I want to control our own energy by developing oil and natural gas, but also the energy sources of the future. Yes, I want to reduce our deficit by cutting spending that we don’t need, but also by asking the wealthy to do a little bit more so that we can invest in things like research and technology that are the key to a 21st century economy.
As commander in chief, I will maintain the strongest military in the world, keep faith with our troops and go after those who would do us harm. But after a decade of war, I think we all recognize we got to do some nation building here at home, rebuilding our roads, our bridges and especially caring for our veterans who’ve sacrificed so much for our freedom.
You know, we’ve been through tough times, but we always bounce back because of our character, because we pull together. And if I have the privilege of being your president for another four years, I promise you I will always listen to your voices, I will fight for your families and I will work every single day to make sure that America continues to be the greatest nation on earth. Thank you.
MR. SCHIEFFER: Governor.
MR. ROMNEY: Thank you, Bob, Mr. President, folks at Lynn University — good to be with you. I’m optimistic about the future. I’m excited about our prospects as a nation. I want to see peace. I want to see growing peace in this country, it’s our objective. We have an opportunity to have real leadership. America’s going to have that kind of leadership and continue to promote principles of peace that’ll make a world the safer place and make people in this country more confident that their future is secure.
I also want to make sure that we get this economy going. And there are two very different paths the country can take. One is a path represented by the president, which, at the end of four years, would mean we’d have $20 trillion in debt, heading towards Greece. I’ll get us on track to a balanced budget. The president’s path will mean continuing declining in take-home pay. I want to make sure our take-home pay turns around and starts to grow. The president’s path means 20 million people out of work struggling for a good job. I’ll get people back to work with 12 million new jobs. I’m going to make sure that we get people off of food stamps not by cutting the program but by getting them good jobs.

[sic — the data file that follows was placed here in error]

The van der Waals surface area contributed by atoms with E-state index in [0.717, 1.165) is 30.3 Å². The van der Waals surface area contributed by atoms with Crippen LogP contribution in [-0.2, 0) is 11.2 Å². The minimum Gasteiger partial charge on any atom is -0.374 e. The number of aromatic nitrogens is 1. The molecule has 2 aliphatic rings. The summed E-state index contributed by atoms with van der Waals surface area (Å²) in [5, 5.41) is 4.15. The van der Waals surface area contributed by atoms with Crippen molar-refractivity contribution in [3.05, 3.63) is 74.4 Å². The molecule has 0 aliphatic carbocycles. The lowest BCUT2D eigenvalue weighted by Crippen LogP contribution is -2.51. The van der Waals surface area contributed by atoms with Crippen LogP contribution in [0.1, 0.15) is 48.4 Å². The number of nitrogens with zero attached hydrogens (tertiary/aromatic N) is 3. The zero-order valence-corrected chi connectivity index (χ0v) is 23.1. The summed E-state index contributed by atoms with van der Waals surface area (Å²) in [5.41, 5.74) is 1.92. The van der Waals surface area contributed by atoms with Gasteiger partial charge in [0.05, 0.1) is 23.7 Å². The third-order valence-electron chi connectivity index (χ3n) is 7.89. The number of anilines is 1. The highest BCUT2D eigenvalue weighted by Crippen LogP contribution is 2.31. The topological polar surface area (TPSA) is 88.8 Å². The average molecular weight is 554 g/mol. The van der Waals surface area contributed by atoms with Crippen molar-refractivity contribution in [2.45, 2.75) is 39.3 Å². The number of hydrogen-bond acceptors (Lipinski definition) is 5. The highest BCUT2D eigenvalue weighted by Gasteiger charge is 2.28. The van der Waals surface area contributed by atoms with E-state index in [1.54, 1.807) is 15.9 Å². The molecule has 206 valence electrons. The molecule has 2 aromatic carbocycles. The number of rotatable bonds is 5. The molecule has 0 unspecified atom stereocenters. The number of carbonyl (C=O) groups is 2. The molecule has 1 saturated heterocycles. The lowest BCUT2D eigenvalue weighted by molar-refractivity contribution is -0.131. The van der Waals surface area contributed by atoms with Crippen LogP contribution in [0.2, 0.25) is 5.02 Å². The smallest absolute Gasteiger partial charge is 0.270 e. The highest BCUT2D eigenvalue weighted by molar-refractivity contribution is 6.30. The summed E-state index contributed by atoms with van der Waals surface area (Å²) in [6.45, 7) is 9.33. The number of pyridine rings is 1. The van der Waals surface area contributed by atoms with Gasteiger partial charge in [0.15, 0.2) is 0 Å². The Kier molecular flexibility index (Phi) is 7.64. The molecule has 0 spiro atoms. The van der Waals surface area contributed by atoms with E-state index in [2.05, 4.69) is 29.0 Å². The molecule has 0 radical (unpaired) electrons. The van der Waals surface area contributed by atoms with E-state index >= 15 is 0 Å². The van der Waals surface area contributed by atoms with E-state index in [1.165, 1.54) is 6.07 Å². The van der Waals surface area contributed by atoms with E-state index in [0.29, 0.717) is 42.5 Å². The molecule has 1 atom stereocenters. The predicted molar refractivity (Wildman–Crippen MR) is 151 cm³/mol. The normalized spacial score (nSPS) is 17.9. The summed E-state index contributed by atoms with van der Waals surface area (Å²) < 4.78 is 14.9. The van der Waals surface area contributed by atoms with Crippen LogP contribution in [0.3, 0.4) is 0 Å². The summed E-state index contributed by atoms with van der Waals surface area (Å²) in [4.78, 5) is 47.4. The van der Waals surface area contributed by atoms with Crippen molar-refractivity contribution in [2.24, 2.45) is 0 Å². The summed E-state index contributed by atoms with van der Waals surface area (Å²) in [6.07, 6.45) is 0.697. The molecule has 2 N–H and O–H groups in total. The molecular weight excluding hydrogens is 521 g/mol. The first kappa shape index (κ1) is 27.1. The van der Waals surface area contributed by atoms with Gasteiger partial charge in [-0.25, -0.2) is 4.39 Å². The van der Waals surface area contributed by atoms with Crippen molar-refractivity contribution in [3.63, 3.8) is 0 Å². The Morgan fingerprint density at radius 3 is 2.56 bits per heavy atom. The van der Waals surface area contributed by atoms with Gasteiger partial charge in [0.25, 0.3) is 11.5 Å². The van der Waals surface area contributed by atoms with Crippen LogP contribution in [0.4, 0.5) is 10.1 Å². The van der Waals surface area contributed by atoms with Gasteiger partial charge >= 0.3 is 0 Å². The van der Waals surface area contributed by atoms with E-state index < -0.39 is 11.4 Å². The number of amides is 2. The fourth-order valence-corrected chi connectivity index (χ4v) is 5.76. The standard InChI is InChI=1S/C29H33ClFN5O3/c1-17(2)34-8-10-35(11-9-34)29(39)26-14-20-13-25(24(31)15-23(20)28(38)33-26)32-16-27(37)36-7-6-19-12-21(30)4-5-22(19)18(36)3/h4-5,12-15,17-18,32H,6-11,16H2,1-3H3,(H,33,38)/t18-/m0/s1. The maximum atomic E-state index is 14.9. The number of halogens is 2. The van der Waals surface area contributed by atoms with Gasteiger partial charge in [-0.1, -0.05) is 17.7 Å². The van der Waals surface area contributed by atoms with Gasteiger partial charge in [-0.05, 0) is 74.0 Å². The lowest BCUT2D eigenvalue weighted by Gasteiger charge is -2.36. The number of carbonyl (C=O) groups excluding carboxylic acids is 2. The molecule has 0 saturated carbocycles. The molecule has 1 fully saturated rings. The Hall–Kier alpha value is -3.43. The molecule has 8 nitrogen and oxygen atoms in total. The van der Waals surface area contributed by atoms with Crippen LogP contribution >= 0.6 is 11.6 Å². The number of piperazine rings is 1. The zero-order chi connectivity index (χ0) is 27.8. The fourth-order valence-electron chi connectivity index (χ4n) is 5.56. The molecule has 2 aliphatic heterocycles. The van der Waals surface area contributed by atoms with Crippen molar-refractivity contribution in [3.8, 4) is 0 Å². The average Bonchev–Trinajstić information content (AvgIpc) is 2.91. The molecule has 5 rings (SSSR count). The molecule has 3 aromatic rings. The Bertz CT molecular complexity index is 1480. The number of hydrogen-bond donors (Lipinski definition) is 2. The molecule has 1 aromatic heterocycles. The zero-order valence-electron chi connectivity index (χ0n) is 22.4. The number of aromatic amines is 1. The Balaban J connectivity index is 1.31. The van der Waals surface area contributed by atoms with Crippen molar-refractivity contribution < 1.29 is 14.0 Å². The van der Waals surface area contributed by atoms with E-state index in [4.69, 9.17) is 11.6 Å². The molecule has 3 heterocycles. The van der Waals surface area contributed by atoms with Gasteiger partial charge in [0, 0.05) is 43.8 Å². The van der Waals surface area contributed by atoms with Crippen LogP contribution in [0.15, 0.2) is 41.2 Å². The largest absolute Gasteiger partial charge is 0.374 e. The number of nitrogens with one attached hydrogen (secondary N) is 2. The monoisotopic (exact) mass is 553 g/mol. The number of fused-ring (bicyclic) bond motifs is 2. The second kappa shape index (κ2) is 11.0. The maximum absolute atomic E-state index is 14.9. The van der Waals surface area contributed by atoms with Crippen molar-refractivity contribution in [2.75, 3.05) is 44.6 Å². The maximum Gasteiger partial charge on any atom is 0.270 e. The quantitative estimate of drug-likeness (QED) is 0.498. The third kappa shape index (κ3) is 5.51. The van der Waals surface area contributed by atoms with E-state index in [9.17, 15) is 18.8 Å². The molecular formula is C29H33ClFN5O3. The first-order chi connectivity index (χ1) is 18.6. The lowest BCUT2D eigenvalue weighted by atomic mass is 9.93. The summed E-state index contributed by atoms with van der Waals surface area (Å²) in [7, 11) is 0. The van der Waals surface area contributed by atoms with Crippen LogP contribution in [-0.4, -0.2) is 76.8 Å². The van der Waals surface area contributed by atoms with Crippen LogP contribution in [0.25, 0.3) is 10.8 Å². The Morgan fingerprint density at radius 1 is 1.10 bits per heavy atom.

America’s going to come back. And for that to happen, we’re going to have to have a president who can work across the aisle. I was in a state where my legislature was 87 percent Democrat. I learned how to get along on the other side of the aisle. We’ve got to do that in Washington. Washington is broken. I know what it takes to get this country back. And we’ll work with good Democrats and good Republicans to do that.
This nation is the hope of the earth. We’ve been blessed by having a nation that’s free and prosperous thanks to the contributions of the Greatest Generation. They’ve held a torch for the world to see, the torch of freedom and hope and opportunity. Now it’s our turn to take that torch. I’m convinced we’ll do it. We need strong leadership. I’d like to be that leader, with your support. I’ll work with you. I’ll lead you in an open and honest way. And I ask for your vote. I’d like to be the next president of the United States to support and help this great nation, and to make sure that we all together maintain America as the hope of the earth. Thank you so much.
MR. SCHIEFFER: Gentlemen, thank you both so much. That brings an end to this year’s debates. And we want to thank Lynn University and its students for having us. As I always do at the end of these debates, I leave you with the words of my mom who said, go vote. It makes you feel big and strong.
PRESIDENT OBAMA: That’s great.
MR. SCHIEFFER: Good night.
PRESIDENT OBAMA: Thank you.